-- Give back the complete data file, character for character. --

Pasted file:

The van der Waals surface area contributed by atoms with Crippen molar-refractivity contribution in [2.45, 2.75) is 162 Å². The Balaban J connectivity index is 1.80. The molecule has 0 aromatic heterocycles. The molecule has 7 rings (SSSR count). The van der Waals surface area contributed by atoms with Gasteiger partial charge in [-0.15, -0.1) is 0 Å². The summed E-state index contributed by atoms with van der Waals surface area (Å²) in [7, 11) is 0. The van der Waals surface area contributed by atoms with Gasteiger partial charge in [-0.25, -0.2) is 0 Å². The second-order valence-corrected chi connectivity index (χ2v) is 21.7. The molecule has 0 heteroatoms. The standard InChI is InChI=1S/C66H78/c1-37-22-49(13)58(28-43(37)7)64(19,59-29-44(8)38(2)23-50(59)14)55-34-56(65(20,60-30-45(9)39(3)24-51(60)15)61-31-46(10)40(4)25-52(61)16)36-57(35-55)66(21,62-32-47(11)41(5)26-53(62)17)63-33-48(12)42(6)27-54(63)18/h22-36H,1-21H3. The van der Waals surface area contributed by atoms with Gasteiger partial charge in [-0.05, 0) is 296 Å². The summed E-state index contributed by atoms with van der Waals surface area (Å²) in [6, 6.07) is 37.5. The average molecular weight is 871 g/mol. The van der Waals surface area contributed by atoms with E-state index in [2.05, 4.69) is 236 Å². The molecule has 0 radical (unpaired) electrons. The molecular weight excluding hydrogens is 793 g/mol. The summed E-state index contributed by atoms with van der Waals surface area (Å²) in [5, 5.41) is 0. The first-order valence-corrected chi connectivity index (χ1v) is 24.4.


The van der Waals surface area contributed by atoms with Crippen molar-refractivity contribution in [2.45, 2.75) is 162 Å². The Balaban J connectivity index is 1.80. The molecule has 0 aromatic heterocycles. The molecule has 7 rings (SSSR count). The van der Waals surface area contributed by atoms with Gasteiger partial charge in [-0.15, -0.1) is 0 Å². The summed E-state index contributed by atoms with van der Waals surface area (Å²) in [7, 11) is 0. The van der Waals surface area contributed by atoms with Gasteiger partial charge in [-0.25, -0.2) is 0 Å². The second-order valence-corrected chi connectivity index (χ2v) is 21.7. The molecule has 0 heteroatoms. The standard InChI is InChI=1S/C66H78/c1-37-22-49(13)58(28-43(37)7)64(19,59-29-44(8)38(2)23-50(59)14)55-34-56(65(20,60-30-45(9)39(3)24-51(60)15)61-31-46(10)40(4)25-52(61)16)36-57(35-55)66(21,62-32-47(11)41(5)26-53(62)17)63-33-48(12)42(6)27-54(63)18/h22-36H,1-21H3. The van der Waals surface area contributed by atoms with Gasteiger partial charge in [-0.05, 0) is 296 Å². The summed E-state index contributed by atoms with van der Waals surface area (Å²) in [6, 6.07) is 37.5. The average molecular weight is 871 g/mol. The van der Waals surface area contributed by atoms with E-state index in [2.05, 4.69) is 236 Å². The molecule has 0 radical (unpaired) electrons. The molecular weight excluding hydrogens is 793 g/mol. The summed E-state index contributed by atoms with van der Waals surface area (Å²) in [5, 5.41) is 0. The first-order valence-corrected chi connectivity index (χ1v) is 24.4.